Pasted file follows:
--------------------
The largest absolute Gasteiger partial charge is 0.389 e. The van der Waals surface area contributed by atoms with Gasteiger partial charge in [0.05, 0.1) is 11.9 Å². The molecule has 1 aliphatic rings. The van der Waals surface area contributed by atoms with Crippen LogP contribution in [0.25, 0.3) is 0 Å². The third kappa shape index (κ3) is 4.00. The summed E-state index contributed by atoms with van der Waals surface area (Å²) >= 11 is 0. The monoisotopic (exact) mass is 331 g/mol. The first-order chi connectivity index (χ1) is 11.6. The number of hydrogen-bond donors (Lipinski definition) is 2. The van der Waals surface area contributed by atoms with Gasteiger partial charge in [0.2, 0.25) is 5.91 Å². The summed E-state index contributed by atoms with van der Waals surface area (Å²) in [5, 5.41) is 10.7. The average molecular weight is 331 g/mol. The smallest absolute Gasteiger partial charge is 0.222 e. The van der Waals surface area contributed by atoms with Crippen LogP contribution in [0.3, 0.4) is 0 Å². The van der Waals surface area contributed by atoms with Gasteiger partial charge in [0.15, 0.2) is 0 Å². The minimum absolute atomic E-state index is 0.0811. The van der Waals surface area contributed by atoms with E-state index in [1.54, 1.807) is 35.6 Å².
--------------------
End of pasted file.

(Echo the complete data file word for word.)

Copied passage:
The largest absolute Gasteiger partial charge is 0.389 e. The van der Waals surface area contributed by atoms with Gasteiger partial charge in [0.05, 0.1) is 11.9 Å². The molecule has 1 aliphatic rings. The van der Waals surface area contributed by atoms with Crippen LogP contribution in [0.25, 0.3) is 0 Å². The third kappa shape index (κ3) is 4.00. The summed E-state index contributed by atoms with van der Waals surface area (Å²) >= 11 is 0. The monoisotopic (exact) mass is 331 g/mol. The first-order chi connectivity index (χ1) is 11.6. The number of hydrogen-bond donors (Lipinski definition) is 2. The van der Waals surface area contributed by atoms with Gasteiger partial charge in [0.2, 0.25) is 5.91 Å². The summed E-state index contributed by atoms with van der Waals surface area (Å²) in [5, 5.41) is 10.7. The average molecular weight is 331 g/mol. The smallest absolute Gasteiger partial charge is 0.222 e. The van der Waals surface area contributed by atoms with Crippen LogP contribution in [0.3, 0.4) is 0 Å². The van der Waals surface area contributed by atoms with Gasteiger partial charge in [0.15, 0.2) is 0 Å². The minimum absolute atomic E-state index is 0.0811. The van der Waals surface area contributed by atoms with E-state index in [1.54, 1.807) is 35.6 Å².